Where have we heard this before? A city adopts a new tax rate that is technically a decrease, but due to rising appraisals, taxpayers will actually end up paying more.

This sort of stealth tax increase has become ubiquitous, and now the city of Houston, Texas largest city, becomes the latest jurisdiction hike taxes in this way, joining the likes of Dallas, Beaumont, and others.

Last week, a majority on the Houston city council adopted a new tax rate of $0.519190 per $100 of value, which is 1.4 cents, or about 2.71%, lower than the previous rate of $0.533640 per $100 of value. Such a small rate decrease was not enough to offset the rise in property value growth, which means that the average taxpayer will pay higher taxes to the city.

Womp. Womp.

So what can the average homeowner expect? About a 6% increase in their city property tax bill.

According to the city of Houston’s Notice of Public Hearing on Tax Increase, the tax bill on an average homesteaded property will rise from $15,18.20 imposed this year to $1,606.33 due next year, which is an annual increase of about $88.13. Overall, the city’s tax levy will grow from $1.295 billion to $1,377 billion, which is the equivalent of a 6.3% increase.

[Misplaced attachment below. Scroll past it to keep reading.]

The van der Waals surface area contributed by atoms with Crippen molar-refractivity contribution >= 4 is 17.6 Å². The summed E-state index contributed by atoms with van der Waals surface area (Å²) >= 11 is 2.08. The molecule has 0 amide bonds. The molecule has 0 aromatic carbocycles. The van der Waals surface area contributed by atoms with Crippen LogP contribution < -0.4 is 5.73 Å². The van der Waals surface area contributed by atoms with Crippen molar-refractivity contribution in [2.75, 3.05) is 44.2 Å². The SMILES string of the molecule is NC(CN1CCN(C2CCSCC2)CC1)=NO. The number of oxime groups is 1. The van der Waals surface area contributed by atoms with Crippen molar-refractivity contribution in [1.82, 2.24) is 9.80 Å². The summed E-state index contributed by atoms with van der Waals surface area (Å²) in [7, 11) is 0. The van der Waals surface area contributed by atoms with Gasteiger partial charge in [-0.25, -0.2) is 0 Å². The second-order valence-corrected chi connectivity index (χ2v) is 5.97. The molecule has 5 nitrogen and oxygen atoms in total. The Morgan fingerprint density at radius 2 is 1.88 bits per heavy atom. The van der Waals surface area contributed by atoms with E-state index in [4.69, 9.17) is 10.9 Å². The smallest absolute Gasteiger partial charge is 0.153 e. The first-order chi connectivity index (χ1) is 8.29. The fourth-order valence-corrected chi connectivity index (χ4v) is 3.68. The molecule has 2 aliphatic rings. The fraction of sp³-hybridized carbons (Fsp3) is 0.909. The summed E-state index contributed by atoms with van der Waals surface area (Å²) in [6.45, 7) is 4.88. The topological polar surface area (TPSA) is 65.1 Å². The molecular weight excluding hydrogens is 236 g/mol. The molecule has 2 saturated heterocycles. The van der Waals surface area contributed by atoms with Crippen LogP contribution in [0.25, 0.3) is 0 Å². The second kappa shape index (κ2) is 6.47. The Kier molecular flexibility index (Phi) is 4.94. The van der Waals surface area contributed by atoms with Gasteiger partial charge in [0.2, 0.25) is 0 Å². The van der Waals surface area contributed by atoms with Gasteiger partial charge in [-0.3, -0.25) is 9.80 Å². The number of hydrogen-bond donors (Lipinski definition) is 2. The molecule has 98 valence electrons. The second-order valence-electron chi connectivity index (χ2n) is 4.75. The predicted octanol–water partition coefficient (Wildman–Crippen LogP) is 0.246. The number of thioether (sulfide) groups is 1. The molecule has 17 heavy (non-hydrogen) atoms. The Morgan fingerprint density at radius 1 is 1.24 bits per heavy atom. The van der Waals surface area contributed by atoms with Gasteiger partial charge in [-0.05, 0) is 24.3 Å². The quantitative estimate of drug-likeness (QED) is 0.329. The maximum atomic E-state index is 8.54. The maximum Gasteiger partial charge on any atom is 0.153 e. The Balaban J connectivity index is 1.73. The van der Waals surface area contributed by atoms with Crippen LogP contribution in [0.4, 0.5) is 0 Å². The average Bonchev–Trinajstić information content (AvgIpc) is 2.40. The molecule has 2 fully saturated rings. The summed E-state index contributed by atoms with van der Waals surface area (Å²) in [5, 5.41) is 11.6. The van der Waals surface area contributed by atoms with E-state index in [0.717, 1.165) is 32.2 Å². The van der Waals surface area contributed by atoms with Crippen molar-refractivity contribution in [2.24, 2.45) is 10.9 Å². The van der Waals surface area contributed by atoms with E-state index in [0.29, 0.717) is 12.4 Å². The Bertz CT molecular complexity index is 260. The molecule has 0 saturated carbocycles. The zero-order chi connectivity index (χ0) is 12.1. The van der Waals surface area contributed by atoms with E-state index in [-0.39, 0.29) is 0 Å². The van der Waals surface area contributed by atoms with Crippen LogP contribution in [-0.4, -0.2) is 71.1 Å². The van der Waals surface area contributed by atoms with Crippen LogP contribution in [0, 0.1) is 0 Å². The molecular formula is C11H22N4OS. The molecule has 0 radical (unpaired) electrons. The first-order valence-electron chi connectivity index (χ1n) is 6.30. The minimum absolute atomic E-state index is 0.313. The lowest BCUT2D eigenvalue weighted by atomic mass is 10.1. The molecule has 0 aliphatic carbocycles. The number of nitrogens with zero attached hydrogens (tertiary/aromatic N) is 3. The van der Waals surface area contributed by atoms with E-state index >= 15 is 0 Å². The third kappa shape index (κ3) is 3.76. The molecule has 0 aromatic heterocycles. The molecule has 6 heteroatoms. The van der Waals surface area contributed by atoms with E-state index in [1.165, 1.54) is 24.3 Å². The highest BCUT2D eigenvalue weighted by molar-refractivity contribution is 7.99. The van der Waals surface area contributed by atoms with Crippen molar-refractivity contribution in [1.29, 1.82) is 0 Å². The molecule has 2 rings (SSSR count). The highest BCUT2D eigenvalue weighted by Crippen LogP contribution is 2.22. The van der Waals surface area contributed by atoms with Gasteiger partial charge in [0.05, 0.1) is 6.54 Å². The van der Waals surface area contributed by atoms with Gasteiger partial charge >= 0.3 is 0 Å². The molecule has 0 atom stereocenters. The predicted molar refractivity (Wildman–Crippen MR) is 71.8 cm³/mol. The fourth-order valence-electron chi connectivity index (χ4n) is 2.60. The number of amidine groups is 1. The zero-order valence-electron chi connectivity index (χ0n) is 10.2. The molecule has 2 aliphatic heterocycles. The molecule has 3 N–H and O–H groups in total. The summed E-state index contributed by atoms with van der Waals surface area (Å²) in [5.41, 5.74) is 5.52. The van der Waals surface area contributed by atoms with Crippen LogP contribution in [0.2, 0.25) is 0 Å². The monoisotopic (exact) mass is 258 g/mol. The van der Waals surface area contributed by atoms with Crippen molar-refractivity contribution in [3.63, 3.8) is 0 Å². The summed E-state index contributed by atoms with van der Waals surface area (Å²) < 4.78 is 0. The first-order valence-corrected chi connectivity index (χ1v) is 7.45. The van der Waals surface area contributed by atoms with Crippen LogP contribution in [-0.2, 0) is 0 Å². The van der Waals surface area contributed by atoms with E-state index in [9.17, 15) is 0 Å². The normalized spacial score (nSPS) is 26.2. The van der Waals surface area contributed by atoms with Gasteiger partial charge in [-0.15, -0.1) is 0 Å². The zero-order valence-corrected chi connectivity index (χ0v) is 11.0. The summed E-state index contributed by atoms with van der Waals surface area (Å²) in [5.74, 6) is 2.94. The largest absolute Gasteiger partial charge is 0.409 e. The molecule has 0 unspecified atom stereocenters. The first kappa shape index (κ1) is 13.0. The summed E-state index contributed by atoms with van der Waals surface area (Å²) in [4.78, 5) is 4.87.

With the economy uncertain and inflation continuing to eat away at the family budget, many are wondering why the city of Houston is hitting homeowners with higher taxes right now and making to the cost-of-living crisis worse.

Instead of raising taxes, Houston and others should get serious about fiscal responsibility and use tools like zero-based budgeting and efficiency audits to lower the cost of city government—and pass along those savings to struggling families in the form of a truly reduced tax rate.